Zebra are one of the most iconic of all of Africa’s grazing animals. They are currently separated into six sub species based on variations in features such as coat patterning and body size. Twycross Zoo’s zebra are Chapman’s zebra.
Zebra are famous for their black and white stripes. There are a number of different reasons suggested to explain zebra stripes, including dazzling predators, thermal regulation and stimulating group cohesion.
Chapman’s zebra can be found throughout east and southern Africa with a large proportion of the population found in Zimbabwe. They travel long distances across the plains for food, often being the first species to use new areas of grassland.
Zebra breed throughout the year with peak births during the wet season to ensure there is plenty of food. Gestation is around 360 – 390 days, after which a single young is produced that can stand almost immediately. The foal is weaned at 7 to 11 months, but can start eating grasses from one week old.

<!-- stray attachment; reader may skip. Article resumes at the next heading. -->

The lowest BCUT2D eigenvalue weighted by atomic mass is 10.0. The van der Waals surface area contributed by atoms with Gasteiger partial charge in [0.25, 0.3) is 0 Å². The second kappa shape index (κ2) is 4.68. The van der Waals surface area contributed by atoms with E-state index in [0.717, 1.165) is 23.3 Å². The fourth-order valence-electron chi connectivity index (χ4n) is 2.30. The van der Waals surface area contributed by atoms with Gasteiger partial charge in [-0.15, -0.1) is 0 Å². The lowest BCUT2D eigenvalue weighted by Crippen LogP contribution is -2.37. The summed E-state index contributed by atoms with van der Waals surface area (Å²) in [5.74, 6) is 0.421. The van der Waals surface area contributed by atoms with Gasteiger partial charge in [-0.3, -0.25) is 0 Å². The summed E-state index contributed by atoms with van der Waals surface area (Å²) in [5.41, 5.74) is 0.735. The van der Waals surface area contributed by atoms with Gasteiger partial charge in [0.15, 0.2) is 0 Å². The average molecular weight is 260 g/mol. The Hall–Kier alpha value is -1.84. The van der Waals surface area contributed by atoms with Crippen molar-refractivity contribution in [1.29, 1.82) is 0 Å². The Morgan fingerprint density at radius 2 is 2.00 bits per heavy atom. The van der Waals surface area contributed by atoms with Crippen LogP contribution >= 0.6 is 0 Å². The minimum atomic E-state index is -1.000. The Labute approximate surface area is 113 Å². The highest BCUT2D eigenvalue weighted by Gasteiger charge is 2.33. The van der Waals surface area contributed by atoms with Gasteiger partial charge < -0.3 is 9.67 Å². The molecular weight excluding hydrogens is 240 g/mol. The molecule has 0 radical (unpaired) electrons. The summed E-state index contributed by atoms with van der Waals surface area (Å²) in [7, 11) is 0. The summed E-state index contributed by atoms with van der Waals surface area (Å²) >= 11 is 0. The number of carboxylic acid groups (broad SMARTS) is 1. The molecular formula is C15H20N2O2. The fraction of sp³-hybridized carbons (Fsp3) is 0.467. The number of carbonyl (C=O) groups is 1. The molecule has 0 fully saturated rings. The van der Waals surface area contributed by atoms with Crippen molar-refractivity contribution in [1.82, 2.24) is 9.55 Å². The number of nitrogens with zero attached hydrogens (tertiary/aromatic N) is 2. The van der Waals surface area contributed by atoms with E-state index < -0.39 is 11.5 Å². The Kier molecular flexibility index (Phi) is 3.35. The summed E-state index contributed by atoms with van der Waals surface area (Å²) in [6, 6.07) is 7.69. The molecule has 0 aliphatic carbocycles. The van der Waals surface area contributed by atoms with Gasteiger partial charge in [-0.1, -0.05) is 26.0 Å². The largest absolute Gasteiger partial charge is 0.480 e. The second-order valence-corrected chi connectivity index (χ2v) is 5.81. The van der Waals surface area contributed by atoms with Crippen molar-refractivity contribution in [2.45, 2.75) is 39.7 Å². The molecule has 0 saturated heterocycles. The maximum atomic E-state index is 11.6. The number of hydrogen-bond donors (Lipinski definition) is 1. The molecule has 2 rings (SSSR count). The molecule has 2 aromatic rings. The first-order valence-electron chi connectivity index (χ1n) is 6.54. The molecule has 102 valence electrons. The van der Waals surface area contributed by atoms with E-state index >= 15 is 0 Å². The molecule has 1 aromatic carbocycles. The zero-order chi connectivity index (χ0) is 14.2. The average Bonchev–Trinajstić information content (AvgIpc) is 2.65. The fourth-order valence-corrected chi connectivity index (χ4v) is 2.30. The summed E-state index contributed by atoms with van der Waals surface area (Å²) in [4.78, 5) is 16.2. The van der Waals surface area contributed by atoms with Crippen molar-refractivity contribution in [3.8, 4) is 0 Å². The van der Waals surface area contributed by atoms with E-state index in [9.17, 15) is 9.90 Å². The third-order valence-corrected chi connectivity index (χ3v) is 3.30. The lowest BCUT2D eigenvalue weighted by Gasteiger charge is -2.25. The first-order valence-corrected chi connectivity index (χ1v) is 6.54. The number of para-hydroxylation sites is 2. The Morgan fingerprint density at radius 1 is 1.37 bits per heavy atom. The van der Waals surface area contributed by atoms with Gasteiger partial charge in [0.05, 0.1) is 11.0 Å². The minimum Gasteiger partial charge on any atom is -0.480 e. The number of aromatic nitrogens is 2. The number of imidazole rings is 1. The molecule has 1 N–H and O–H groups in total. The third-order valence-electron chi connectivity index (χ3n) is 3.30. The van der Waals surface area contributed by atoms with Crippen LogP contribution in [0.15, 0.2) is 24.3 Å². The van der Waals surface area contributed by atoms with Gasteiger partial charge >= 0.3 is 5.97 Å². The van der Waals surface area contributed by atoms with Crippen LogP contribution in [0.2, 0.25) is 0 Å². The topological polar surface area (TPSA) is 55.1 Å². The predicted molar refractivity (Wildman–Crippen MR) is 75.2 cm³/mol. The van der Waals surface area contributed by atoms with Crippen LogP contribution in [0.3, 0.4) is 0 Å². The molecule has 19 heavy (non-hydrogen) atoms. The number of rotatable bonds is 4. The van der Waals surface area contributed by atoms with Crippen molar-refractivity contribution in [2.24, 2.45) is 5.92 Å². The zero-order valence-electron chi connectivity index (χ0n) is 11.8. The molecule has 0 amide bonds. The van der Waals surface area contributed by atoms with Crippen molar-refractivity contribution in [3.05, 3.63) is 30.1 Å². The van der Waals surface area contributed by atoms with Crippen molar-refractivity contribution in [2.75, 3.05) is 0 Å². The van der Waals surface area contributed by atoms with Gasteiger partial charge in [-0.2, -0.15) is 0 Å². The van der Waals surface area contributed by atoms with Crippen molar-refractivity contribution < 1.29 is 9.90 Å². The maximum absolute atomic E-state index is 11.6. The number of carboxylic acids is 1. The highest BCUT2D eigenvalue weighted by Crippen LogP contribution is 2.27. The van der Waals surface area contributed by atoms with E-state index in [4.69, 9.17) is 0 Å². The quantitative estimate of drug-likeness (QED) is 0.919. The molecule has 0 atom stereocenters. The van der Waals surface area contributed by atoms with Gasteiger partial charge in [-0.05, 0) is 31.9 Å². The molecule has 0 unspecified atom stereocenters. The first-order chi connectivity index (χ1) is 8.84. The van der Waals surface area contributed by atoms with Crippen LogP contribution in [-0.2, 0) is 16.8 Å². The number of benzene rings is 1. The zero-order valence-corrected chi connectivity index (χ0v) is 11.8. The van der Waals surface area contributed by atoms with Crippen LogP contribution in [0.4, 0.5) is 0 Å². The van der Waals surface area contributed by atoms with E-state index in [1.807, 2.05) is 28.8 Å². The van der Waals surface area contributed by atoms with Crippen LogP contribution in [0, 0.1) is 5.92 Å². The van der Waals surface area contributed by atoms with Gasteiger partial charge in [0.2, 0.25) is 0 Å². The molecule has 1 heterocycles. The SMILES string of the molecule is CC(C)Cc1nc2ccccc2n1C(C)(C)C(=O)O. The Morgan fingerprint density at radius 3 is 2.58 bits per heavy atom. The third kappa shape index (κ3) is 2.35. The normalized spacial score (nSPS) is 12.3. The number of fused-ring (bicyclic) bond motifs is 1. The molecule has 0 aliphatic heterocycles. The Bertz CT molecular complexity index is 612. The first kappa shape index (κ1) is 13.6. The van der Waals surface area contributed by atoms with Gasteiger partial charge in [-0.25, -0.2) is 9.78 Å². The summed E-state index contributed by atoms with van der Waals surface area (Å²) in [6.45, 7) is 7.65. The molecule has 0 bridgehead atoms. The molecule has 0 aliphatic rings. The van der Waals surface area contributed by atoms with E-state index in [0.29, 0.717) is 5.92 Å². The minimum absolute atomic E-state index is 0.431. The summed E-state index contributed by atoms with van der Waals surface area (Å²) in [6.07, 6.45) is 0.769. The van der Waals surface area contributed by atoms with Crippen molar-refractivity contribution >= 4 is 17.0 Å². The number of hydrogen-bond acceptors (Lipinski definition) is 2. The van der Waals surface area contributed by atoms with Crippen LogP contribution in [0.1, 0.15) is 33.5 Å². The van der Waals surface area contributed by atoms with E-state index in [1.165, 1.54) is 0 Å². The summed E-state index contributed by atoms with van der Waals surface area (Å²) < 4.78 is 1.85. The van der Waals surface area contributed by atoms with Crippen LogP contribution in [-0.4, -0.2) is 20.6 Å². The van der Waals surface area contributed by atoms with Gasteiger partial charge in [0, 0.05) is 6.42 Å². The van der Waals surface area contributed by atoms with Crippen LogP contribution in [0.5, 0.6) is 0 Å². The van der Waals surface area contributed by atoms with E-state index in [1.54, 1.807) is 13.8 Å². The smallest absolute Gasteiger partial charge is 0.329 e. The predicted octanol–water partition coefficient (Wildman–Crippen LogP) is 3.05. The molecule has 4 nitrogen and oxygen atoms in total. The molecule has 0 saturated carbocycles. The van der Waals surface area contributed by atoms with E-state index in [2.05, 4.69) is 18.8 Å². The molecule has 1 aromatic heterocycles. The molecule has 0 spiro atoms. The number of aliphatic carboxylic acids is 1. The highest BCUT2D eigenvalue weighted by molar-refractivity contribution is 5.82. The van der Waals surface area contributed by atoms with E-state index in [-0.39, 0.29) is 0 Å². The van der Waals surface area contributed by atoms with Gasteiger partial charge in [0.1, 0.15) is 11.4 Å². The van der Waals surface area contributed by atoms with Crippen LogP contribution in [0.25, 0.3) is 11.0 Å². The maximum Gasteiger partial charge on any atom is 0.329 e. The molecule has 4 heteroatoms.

Zebra are widespread and do not face any threats significant enough to cause a range-wide population decline and are classed as Least Concern by the IUCN. However, local populations and various subspecies are affected by habitat loss, hunting and competition with livestock for grazing and water.